The Glazers listed a minority stake in the company in New York in 2012 but retained overwhelming control through a dual-class share structure which means they hold almost all voting rights.
A Manchester United spokesman declined to confirm that a board meeting had taken place.
Wealth manager St James’s Place kicks off hunt for new chief
The executive who presided over a bitter “cruises and cufflinks” row at one of Britain’s biggest wealth managers is preparing to step down.
Sky News has learnt that St James’s Place, the FTSE-100 group which oversees more than £150bn of client assets, has kicked off a search to replace Andrew Croft.
City sources said on Saturday that the company was working with Russell Reynolds Associates, the headhunter, on the search.
Mr Croft has worked for St James’s Place since 1993, and served as its finance chief between 2004 and 2017.
He took over as chief executive in 2018.
A source close to the company said there was “no rush” to find a new CEO, and hinted that a transition to a successor could take more than a year.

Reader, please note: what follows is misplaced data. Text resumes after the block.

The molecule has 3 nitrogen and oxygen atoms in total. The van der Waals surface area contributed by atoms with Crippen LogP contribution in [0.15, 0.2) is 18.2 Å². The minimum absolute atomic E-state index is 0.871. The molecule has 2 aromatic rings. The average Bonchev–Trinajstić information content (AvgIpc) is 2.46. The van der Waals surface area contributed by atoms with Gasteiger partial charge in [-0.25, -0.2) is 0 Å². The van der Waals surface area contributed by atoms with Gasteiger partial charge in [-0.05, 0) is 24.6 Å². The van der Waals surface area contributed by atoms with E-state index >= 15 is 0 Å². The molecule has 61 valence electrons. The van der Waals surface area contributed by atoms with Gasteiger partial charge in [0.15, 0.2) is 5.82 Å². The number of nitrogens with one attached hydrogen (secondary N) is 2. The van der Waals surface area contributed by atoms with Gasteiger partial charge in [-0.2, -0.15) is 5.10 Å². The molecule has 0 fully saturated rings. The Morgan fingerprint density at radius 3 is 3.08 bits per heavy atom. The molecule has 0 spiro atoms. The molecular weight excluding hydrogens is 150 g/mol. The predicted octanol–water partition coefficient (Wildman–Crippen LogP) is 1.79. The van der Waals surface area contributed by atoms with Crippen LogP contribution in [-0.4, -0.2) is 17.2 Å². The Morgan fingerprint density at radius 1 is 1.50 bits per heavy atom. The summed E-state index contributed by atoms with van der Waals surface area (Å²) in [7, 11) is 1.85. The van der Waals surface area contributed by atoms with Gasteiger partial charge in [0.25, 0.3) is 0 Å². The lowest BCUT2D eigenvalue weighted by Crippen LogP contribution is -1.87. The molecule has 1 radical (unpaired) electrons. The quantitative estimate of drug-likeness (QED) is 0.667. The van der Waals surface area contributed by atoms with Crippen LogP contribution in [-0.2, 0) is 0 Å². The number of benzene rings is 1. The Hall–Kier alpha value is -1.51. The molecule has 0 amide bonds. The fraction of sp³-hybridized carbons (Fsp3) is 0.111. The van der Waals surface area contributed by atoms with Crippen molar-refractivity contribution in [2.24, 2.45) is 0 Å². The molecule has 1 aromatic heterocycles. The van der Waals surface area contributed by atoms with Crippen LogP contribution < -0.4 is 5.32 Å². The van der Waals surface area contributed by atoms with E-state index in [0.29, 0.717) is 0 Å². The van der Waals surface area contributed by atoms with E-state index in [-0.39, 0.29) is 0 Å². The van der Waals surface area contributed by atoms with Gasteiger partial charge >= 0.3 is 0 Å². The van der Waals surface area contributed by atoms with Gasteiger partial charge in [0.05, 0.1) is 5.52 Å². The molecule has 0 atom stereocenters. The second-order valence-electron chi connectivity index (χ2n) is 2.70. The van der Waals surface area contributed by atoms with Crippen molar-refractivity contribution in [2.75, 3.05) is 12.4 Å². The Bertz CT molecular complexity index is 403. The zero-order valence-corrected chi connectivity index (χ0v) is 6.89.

St James’s Place caters to affluent clients, with thousands of financial advisers known as partners at the firm managing £153bn in assets.
The company has faced questions about its recent performance, with Mr Croft describing recent quarterly net inflows as a “good” outcome but many analysts taking a different view.
It warned this year that it would miss a key expenses growth target.
In 2019, St James’s Place became embroiled in a row about partners’ pay and perks, with benefits including cruise holidays and jewellery awarded to high-performing partners.
The regime was scrapped following a review aimed at encouraging “the right behaviours” amid concerns that partners were effectively being incentivised to mis-sell to customers.
News of the prospective change in leadership at St James’s Place comes ahead of the introduction of a new consumer duty supervised by the Financial Conduct Authority.
Paul Manduca, the City grandee who chairs St James’s Place and previously led Prudential, will oversee the hunt for Mr Croft’s successor.
The company suffered a revolt this month at its annual meeting when more than 20% of shareholders voted against its remuneration report.
Mr Croft was paid a total package for last year of just over £3m, with some investors irritated that he received long-term awards linked to its depressed share price during the pandemic.
Partners at St James’s Place, which is based in Cirencester, are self-employed.
A St James’s Place spokesman said this weekend: “As part of long-term succession planning, the Board has regular dialogue with search firms to assess and monitor the market.
“This is in line with best practice corporate governance.”
Shares in St James’s Place closed on Friday up 7.5p at 1112.5p, giving the company a market value of £6.1bn.
The stock has slipped 11% during the last 12 months.